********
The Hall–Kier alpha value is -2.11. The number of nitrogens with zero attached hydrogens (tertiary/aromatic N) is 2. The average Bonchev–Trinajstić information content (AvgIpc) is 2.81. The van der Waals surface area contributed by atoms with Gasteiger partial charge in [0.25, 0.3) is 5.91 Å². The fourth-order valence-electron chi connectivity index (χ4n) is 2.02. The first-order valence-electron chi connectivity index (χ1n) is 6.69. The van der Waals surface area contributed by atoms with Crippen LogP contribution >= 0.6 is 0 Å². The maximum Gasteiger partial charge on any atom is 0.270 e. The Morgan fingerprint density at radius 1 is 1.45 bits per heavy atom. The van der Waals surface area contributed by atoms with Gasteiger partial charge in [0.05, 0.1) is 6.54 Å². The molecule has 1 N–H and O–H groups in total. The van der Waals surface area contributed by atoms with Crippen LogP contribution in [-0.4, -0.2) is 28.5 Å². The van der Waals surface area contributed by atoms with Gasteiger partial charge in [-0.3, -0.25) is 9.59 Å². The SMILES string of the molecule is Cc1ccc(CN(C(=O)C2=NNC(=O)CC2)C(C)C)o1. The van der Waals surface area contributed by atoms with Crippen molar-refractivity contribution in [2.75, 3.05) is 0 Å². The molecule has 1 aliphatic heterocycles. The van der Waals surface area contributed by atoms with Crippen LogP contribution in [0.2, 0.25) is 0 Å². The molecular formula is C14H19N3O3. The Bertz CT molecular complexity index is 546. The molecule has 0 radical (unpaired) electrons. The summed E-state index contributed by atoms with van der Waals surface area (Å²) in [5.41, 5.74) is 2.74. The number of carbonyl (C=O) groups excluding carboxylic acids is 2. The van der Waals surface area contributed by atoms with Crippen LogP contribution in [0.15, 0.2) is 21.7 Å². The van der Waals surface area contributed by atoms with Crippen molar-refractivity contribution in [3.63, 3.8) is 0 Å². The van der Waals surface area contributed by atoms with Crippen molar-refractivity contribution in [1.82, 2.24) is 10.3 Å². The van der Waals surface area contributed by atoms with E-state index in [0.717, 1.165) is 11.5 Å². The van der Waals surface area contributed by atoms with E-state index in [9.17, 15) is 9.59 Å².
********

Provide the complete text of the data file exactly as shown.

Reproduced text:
The Hall–Kier alpha value is -2.11. The number of nitrogens with zero attached hydrogens (tertiary/aromatic N) is 2. The average Bonchev–Trinajstić information content (AvgIpc) is 2.81. The van der Waals surface area contributed by atoms with Gasteiger partial charge in [0.25, 0.3) is 5.91 Å². The fourth-order valence-electron chi connectivity index (χ4n) is 2.02. The first-order valence-electron chi connectivity index (χ1n) is 6.69. The van der Waals surface area contributed by atoms with Crippen LogP contribution >= 0.6 is 0 Å². The maximum Gasteiger partial charge on any atom is 0.270 e. The Morgan fingerprint density at radius 1 is 1.45 bits per heavy atom. The van der Waals surface area contributed by atoms with Gasteiger partial charge in [0.05, 0.1) is 6.54 Å². The molecule has 1 N–H and O–H groups in total. The van der Waals surface area contributed by atoms with Crippen LogP contribution in [-0.4, -0.2) is 28.5 Å². The van der Waals surface area contributed by atoms with Gasteiger partial charge in [-0.3, -0.25) is 9.59 Å². The SMILES string of the molecule is Cc1ccc(CN(C(=O)C2=NNC(=O)CC2)C(C)C)o1. The van der Waals surface area contributed by atoms with Crippen molar-refractivity contribution in [2.75, 3.05) is 0 Å². The molecule has 1 aliphatic heterocycles. The van der Waals surface area contributed by atoms with Crippen LogP contribution in [0.2, 0.25) is 0 Å². The molecular formula is C14H19N3O3. The Bertz CT molecular complexity index is 546. The molecule has 0 radical (unpaired) electrons. The summed E-state index contributed by atoms with van der Waals surface area (Å²) in [5.41, 5.74) is 2.74. The number of carbonyl (C=O) groups excluding carboxylic acids is 2. The van der Waals surface area contributed by atoms with Crippen LogP contribution in [0.15, 0.2) is 21.7 Å². The van der Waals surface area contributed by atoms with Crippen molar-refractivity contribution in [3.63, 3.8) is 0 Å². The van der Waals surface area contributed by atoms with Crippen molar-refractivity contribution in [1.82, 2.24) is 10.3 Å². The van der Waals surface area contributed by atoms with E-state index in [0.717, 1.165) is 11.5 Å². The van der Waals surface area contributed by atoms with E-state index in [9.17, 15) is 9.59 Å².